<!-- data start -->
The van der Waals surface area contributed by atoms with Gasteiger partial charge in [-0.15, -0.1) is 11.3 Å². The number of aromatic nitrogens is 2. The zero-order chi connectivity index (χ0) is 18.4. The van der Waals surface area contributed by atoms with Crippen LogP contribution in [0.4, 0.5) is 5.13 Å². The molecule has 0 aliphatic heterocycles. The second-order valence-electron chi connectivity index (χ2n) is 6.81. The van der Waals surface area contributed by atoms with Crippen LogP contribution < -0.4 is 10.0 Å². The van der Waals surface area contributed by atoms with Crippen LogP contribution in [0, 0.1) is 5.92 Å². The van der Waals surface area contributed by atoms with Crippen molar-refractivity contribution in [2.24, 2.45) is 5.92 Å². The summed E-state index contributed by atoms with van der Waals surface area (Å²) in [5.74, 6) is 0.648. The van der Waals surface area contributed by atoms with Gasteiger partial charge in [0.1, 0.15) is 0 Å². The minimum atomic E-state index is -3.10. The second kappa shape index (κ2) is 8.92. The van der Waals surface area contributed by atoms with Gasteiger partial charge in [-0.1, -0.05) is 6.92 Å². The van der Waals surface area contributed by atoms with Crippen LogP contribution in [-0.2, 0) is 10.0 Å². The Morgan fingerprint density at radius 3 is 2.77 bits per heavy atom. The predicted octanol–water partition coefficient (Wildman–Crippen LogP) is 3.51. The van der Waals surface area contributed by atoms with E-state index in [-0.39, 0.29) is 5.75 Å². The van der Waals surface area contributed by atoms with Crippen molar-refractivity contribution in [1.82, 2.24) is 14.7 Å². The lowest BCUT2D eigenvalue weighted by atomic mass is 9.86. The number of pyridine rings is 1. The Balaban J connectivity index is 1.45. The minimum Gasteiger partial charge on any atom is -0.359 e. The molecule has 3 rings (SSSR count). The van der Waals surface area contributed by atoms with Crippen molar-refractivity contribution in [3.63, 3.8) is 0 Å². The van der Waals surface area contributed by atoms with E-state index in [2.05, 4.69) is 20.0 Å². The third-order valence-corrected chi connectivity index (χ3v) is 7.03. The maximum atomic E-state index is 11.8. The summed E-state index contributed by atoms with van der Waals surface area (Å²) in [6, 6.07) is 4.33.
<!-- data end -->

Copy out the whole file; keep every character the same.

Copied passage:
The van der Waals surface area contributed by atoms with Gasteiger partial charge in [-0.15, -0.1) is 11.3 Å². The number of aromatic nitrogens is 2. The zero-order chi connectivity index (χ0) is 18.4. The van der Waals surface area contributed by atoms with Crippen LogP contribution in [0.4, 0.5) is 5.13 Å². The molecule has 0 aliphatic heterocycles. The second-order valence-electron chi connectivity index (χ2n) is 6.81. The van der Waals surface area contributed by atoms with Crippen LogP contribution < -0.4 is 10.0 Å². The van der Waals surface area contributed by atoms with Crippen LogP contribution in [0, 0.1) is 5.92 Å². The van der Waals surface area contributed by atoms with Crippen molar-refractivity contribution in [2.24, 2.45) is 5.92 Å². The summed E-state index contributed by atoms with van der Waals surface area (Å²) in [5.74, 6) is 0.648. The van der Waals surface area contributed by atoms with Gasteiger partial charge in [0.1, 0.15) is 0 Å². The minimum atomic E-state index is -3.10. The second kappa shape index (κ2) is 8.92. The van der Waals surface area contributed by atoms with Gasteiger partial charge in [-0.1, -0.05) is 6.92 Å². The van der Waals surface area contributed by atoms with Crippen LogP contribution in [-0.2, 0) is 10.0 Å². The Morgan fingerprint density at radius 3 is 2.77 bits per heavy atom. The predicted octanol–water partition coefficient (Wildman–Crippen LogP) is 3.51. The van der Waals surface area contributed by atoms with E-state index in [-0.39, 0.29) is 5.75 Å². The van der Waals surface area contributed by atoms with Crippen molar-refractivity contribution in [1.82, 2.24) is 14.7 Å². The lowest BCUT2D eigenvalue weighted by atomic mass is 9.86. The number of pyridine rings is 1. The Balaban J connectivity index is 1.45. The minimum Gasteiger partial charge on any atom is -0.359 e. The molecule has 3 rings (SSSR count). The van der Waals surface area contributed by atoms with Crippen molar-refractivity contribution in [3.63, 3.8) is 0 Å². The van der Waals surface area contributed by atoms with E-state index in [2.05, 4.69) is 20.0 Å². The third-order valence-corrected chi connectivity index (χ3v) is 7.03. The maximum atomic E-state index is 11.8. The summed E-state index contributed by atoms with van der Waals surface area (Å²) in [6, 6.07) is 4.33.